PAUL DUNN: Pinehurst 'Ponders' Handed a Raw Deal
Our new Pinehurst village leadership needs to take a fresh look at an old issue: the plight of the "Ponders."
It's normally a lucky soul who lives near water. But the owners of 25 properties surrounding Pinehurst's two controversial ponds, No. 1 and No. 2, haven't felt fortunate for a long time. They feel that an uncaring village has treated them unfairly. And here's one nearby observer who thinks they have a point.
The ponds lie within riparian lands surrounded by Pine Vista Drive, Burning Tree Road, Gingham Lane and Lake Shore Court. The two dozen lots form a Municipal Service District (MSD) and have received incredibly burdensome tax assessments.
The ponds were originally acquired from ClubCorp by the village of Pinehurst. Some contend that the acquisition was seriously flawed. The ponds were accepted without intense professional hydraulic and engineering reviews to assure the soundness of the dams. In time, the poorly maintained dams failed, as the affected landowners had predicted at the time the MSD was proposed.
Unlike Walden Pond, whose beauty and history were the subject of a book by Henry David Thoreau, ponds No.1 and No. 2 have little in the way of a storied background to commend them, albeit they do provide great beauty not only for the landowners affected, but for all in the community who choose to walk the dams that separate them. It's a place well-frequented by birders, photographers, hikers, bikers, fishers, and -- most of all -- dog walkers. Perhaps one day the ponds will rise in perceived value to the point where they are given suitable names.
At Walden, the surrounding small ponds are known as Flint's, Sandy, White and Goose. My all-time favorite pond from stage and film was called "Golden," and memories of Hepburn and the Fondas there are warm and lasting.
Pinehurst's ponds 1 and 2 were acquired in much the same manner as the Harness Track and Rassie Wicker Park -- for the common good of the community. The ponds provide natural beauty and serve as valuable catch basins for upstream flows from large drainage areas.
But unlike the track and park areas, only the ponds were put into an MSD. When the track and park were purchased, the entire community of Pinehurst rightly assumed the obligation for the bill. Had those properties not been wisely purchased, there'd possibly be condos at the track site and private homes or businesses in the parkland.
The 25 affected riparian land owners protested the MSD and its uneven treatment when it occurred. They still protest it as blatantly inequitable. From day one, the owners warned Pinehurst that the dams might be weak and unsound and could fail. Village experts disregarded residents' fears and placed the risk of failure not upon the village but upon the prescient residents.
When one dam failed and had to be repaired (at a cost of half a million dollars), the village sought to sock the residents with the whole bill, only belatedly agreeing to charge the owners half that amount.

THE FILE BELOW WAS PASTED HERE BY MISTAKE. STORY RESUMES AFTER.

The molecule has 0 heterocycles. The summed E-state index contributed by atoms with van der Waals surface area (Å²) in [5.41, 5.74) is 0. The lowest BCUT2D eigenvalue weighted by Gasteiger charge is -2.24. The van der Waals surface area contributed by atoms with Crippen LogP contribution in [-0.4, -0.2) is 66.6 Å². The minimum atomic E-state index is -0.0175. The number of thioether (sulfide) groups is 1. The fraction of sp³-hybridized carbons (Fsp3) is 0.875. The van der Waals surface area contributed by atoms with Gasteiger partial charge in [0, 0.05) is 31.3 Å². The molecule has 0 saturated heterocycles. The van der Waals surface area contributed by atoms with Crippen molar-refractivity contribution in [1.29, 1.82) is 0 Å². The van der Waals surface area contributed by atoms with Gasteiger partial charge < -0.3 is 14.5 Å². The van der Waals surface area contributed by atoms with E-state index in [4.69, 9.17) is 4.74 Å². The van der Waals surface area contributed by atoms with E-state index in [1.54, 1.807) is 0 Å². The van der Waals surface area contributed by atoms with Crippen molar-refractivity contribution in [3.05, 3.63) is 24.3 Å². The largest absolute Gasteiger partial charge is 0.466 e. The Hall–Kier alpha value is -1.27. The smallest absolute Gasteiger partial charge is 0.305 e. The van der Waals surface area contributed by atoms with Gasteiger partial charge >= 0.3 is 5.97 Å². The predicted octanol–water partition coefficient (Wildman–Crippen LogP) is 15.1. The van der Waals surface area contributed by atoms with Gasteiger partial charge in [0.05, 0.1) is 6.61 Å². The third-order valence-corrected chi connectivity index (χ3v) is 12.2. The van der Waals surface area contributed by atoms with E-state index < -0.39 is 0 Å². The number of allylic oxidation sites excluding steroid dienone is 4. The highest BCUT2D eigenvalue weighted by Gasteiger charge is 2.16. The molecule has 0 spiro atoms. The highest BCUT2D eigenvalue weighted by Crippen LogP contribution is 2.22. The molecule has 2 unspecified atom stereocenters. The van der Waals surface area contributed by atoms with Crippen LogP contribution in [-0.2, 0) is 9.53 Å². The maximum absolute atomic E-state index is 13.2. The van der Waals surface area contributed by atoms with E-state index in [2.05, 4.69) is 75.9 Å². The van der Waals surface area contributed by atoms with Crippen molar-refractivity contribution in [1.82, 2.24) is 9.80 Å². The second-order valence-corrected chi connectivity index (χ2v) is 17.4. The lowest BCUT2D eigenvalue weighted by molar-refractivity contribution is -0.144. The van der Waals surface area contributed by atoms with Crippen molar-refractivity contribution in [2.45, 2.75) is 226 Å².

Properties surrounding the track and park are more valuable today than when those lands were acquired, yet no special tax assessments were placed upon the adjoining landowners. The continuing maintenance of those properties has always been fully paid by the municipality and not by the surrounding property owners.
In the case of the racetrack, costs of the maintenance have been several million dollars above anticipated expenses, yet those significant higher costs weren't charged to adjacent property owners.
The homes around the ponds have always been assessed as "waterfront property." As such, owners have always paid higher taxes than non-waterfront property owners by virtue of their prized locations. Those added taxes paid and to be paid in the future, by virtue of that higher assessed valuation, will more than compensate the village for any added costs of operating or repairing the dams.
The landowners contend that the municipality was negligent and/or reckless when the ponds were accepted, and that they should not have been taken without a guarantee of soundness from ClubCorp. The village could have taken insurance to protect against the risk of dam failure, but it didn't. Even the recently fixed dam had only a one-year service guarantee, which had expired.
The landowners point out that the MSD was arbitrarily mandated by the village and never voluntarily agreed to by the property owners. They can demonstrate that because of the dam failure and special assessments, properties have become unsaleable at true market value. Should a dam fail in the future, the 25 owners would again be handed the bill.
Justice long delayed for the ponders is justice denied. They deserve to be treated no differently than the landowners by the track and park. We have a new mayor and two new council members who seem very open-minded. Perhaps they can bring a more equitable resolution to this festering issue.
Let them be reminded of the words of Thoreau, the sage of Walden Pond, who wrote: "Goodness is the only investment that never fails."
Paul R. Dunn lives in Pinehurst and may be reached at: email@example.com
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